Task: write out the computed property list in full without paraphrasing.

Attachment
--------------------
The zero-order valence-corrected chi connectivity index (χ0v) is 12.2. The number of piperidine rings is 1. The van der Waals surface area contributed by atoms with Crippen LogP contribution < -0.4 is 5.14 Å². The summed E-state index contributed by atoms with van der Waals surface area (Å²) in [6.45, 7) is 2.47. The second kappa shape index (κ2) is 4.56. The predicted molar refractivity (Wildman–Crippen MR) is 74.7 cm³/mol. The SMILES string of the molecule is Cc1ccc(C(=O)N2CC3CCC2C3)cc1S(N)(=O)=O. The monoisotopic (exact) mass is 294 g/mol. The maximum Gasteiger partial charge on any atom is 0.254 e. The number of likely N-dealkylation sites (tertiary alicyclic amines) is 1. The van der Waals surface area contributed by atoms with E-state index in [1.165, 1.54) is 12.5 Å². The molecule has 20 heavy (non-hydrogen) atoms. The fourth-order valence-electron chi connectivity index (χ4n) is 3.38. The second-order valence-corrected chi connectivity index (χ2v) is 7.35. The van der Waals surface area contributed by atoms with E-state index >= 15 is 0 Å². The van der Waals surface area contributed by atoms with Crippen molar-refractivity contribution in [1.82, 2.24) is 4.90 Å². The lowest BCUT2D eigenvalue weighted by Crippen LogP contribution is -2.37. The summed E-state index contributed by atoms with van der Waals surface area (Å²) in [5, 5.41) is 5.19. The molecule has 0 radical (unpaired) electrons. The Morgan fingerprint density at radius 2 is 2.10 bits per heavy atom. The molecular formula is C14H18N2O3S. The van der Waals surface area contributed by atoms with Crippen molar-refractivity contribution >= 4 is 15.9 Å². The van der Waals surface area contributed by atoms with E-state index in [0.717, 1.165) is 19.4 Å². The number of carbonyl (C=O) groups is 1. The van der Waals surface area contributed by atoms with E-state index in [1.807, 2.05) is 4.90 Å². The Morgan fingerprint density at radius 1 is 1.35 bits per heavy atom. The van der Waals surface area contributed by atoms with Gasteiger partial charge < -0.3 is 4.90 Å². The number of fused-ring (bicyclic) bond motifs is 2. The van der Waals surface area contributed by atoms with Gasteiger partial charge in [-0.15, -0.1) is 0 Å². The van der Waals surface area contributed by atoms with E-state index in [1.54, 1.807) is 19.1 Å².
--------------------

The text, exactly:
The zero-order valence-corrected chi connectivity index (χ0v) is 12.2. The number of piperidine rings is 1. The van der Waals surface area contributed by atoms with Crippen LogP contribution < -0.4 is 5.14 Å². The summed E-state index contributed by atoms with van der Waals surface area (Å²) in [6.45, 7) is 2.47. The second kappa shape index (κ2) is 4.56. The predicted molar refractivity (Wildman–Crippen MR) is 74.7 cm³/mol. The SMILES string of the molecule is Cc1ccc(C(=O)N2CC3CCC2C3)cc1S(N)(=O)=O. The monoisotopic (exact) mass is 294 g/mol. The maximum Gasteiger partial charge on any atom is 0.254 e. The number of likely N-dealkylation sites (tertiary alicyclic amines) is 1. The van der Waals surface area contributed by atoms with E-state index in [1.165, 1.54) is 12.5 Å². The molecule has 20 heavy (non-hydrogen) atoms. The fourth-order valence-electron chi connectivity index (χ4n) is 3.38. The second-order valence-corrected chi connectivity index (χ2v) is 7.35. The van der Waals surface area contributed by atoms with E-state index >= 15 is 0 Å². The van der Waals surface area contributed by atoms with Crippen molar-refractivity contribution in [1.82, 2.24) is 4.90 Å². The lowest BCUT2D eigenvalue weighted by Crippen LogP contribution is -2.37. The summed E-state index contributed by atoms with van der Waals surface area (Å²) in [5, 5.41) is 5.19. The molecule has 0 radical (unpaired) electrons. The Morgan fingerprint density at radius 2 is 2.10 bits per heavy atom. The molecular formula is C14H18N2O3S. The van der Waals surface area contributed by atoms with Crippen molar-refractivity contribution >= 4 is 15.9 Å². The van der Waals surface area contributed by atoms with E-state index in [0.717, 1.165) is 19.4 Å². The number of carbonyl (C=O) groups is 1. The van der Waals surface area contributed by atoms with E-state index in [1.807, 2.05) is 4.90 Å². The Morgan fingerprint density at radius 1 is 1.35 bits per heavy atom. The van der Waals surface area contributed by atoms with Gasteiger partial charge < -0.3 is 4.90 Å². The number of fused-ring (bicyclic) bond motifs is 2. The van der Waals surface area contributed by atoms with Gasteiger partial charge in [-0.15, -0.1) is 0 Å². The van der Waals surface area contributed by atoms with E-state index in [1.54, 1.807) is 19.1 Å².